The Writing-Intensive Focus Board uses these Hallmarks as they evaluate W proposals:

  1. The course uses writing to promote the learning of course materials.  Instructors assign formal and informal writing, both in class and out, to increase students' understanding of course material as well as to improve writing skills.

  2. The course provides interaction between teacher and students while students do assigned writing; in effect, the instructor acts as an expert and the student as an apprentice in a community of writers.  Types of interaction will vary.  For example, a professor who requires the completion of one long essay may review sections of the essay, write comments on drafts, and be available for conferences.  The professor who requires several short papers may demonstrate techniques for drafting and revising in the classroom, give guidance during the composition of the papers, and consult with students after they complete their papers.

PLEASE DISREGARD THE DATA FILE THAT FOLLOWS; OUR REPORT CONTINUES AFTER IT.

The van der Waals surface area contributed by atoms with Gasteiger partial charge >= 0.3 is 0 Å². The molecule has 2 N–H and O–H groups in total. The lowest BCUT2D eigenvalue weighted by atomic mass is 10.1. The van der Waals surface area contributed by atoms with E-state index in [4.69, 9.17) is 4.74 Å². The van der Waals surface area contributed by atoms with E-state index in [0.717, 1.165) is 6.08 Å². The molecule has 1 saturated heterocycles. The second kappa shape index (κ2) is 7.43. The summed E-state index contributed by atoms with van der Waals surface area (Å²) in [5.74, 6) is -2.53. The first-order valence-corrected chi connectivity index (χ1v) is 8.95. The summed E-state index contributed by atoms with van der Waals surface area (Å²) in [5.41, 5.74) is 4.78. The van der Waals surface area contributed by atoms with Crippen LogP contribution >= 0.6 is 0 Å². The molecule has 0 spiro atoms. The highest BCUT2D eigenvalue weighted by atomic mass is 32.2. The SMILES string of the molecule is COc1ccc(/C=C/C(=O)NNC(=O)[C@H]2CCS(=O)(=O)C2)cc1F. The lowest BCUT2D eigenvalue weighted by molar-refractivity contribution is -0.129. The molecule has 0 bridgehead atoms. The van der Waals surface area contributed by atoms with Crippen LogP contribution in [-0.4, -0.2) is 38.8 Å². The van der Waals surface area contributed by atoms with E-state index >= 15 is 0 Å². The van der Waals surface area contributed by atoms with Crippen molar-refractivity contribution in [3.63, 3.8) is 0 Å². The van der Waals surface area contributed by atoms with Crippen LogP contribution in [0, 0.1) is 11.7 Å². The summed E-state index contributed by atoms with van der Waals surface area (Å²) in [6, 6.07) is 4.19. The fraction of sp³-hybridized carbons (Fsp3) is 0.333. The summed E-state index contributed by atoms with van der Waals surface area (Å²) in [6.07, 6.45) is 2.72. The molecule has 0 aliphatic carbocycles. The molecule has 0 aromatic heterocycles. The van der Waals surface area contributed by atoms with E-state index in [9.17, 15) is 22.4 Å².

3. Writing contributes significantly to each student's course grade. Writing assignments must make up at least 40% of each student's course grade. If not, the course syllabus must state that students must satisfactorily complete all writing assignments to pass the course with a "D" or better.

  4. The course requires students to do a substantial amount of writing--a minimum of 4000 words, or about 16 pages. This may include informal writing.  Depending on the course content, students may write analytic essays, critical reviews, journals, lab reports, research reports, or reaction papers, etc. In-class exams and drafts are not counted toward the 4000-word minimum.

  5. To allow for meaningful professor-student interaction on each student's writing, the class is restricted to 20 students. Professors who team teach or who are assisted by a teaching assistant may request that the enrollment be higher as long as a 20-to-1 student to faculty ratio is maintained.